Atomic Blonde is just another spy story about an organization on the edge of complete collapse because a list of all active operatives is within reach of the enemy. That doesn’t necessarily take any points away from it besides originality, but plenty of watchable if not wonderful espionage romps have been built on that foundation. Mission: Impossible and Skyfall, for a start. But Atomic Blonde only adds its unnecessarily convoluted structure to the formula and ends up spoiling it.
The movie’s first hour moves slower than you might expect from the trailers. Theron’s character, Lorraine Broughton, sneaks around Berlin, sticking out like a sore thumb in the colorless waste of its streets and fitting right in at clubs lit exclusively in midnight blue and brake-light red. It does Atomic Blonde no favors that it gets better as it goes, but this quieter front nine really shows the seams that never quite go away.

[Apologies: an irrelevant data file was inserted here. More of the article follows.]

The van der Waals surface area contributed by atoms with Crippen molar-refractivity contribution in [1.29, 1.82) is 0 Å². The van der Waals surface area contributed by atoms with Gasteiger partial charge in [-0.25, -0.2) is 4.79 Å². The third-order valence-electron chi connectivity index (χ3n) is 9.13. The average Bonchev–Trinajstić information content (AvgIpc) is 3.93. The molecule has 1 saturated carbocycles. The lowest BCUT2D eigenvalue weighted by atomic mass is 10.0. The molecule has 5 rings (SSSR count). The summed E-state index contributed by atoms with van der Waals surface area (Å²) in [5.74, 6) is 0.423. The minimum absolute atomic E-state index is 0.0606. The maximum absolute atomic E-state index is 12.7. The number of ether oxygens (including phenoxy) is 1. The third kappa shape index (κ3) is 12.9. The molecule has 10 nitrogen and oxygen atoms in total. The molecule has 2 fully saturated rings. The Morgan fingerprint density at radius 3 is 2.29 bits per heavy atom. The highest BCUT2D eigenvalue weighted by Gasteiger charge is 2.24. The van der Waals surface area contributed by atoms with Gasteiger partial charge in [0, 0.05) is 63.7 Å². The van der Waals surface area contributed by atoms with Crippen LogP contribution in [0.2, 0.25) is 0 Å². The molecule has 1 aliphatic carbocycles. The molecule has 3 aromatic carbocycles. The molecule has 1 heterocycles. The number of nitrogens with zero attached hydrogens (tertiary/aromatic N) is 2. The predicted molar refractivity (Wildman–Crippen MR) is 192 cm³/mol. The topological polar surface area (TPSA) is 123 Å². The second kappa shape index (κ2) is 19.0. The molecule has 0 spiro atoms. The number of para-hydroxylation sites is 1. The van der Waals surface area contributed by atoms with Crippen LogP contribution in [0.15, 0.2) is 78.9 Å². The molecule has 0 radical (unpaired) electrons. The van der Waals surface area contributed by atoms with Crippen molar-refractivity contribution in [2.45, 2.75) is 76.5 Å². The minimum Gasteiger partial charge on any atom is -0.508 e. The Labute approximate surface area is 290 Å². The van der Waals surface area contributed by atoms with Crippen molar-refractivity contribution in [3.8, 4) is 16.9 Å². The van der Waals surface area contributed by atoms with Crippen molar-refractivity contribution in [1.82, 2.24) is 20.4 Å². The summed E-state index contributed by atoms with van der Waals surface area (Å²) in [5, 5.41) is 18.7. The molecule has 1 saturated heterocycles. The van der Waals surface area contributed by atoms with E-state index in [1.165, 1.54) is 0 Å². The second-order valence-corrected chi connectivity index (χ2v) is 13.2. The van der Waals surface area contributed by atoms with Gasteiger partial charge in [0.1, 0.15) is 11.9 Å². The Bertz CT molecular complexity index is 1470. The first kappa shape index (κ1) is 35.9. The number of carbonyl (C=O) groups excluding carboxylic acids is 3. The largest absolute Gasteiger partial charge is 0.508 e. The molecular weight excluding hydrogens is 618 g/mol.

Almost every scene transition is accompanied by a cool 80s song. I don’t mean that cool in a demeaning way; I love 80s songs. Loved most of the inclusions in Atomic Blonde. But they aren’t used to really set a tone – the movie’s more glum than it thinks it is – or any sort of thematic relevance. They’re used to remind you that it’s the 80s and the filmmakers have cool taste in 80s music. The only song that’s used to anything resembling a memorable effect is George Michael’s “Father Figure,” but it’s just played loud over an otherwise unrelated action sequence. By the end, I’d shake my head as soon as I heard the opening tones of the next synth-driven 80s standard. I like these songs and Atomic Blonde made me tired of these songs. Frankly, the movie uses music the same way Adam Sandler movies do – it’s there to remind you of good feelings you have about a song while giving the impression that the movie shares its personality and also gives you those good feelings. But in a year of action movies that have used classic rock in an emotionally resonant way – Guardians of the Galaxy Vol. 2 – and made it an entire, unconscious character – Baby Driver – Atomic Blonde embarrasses itself.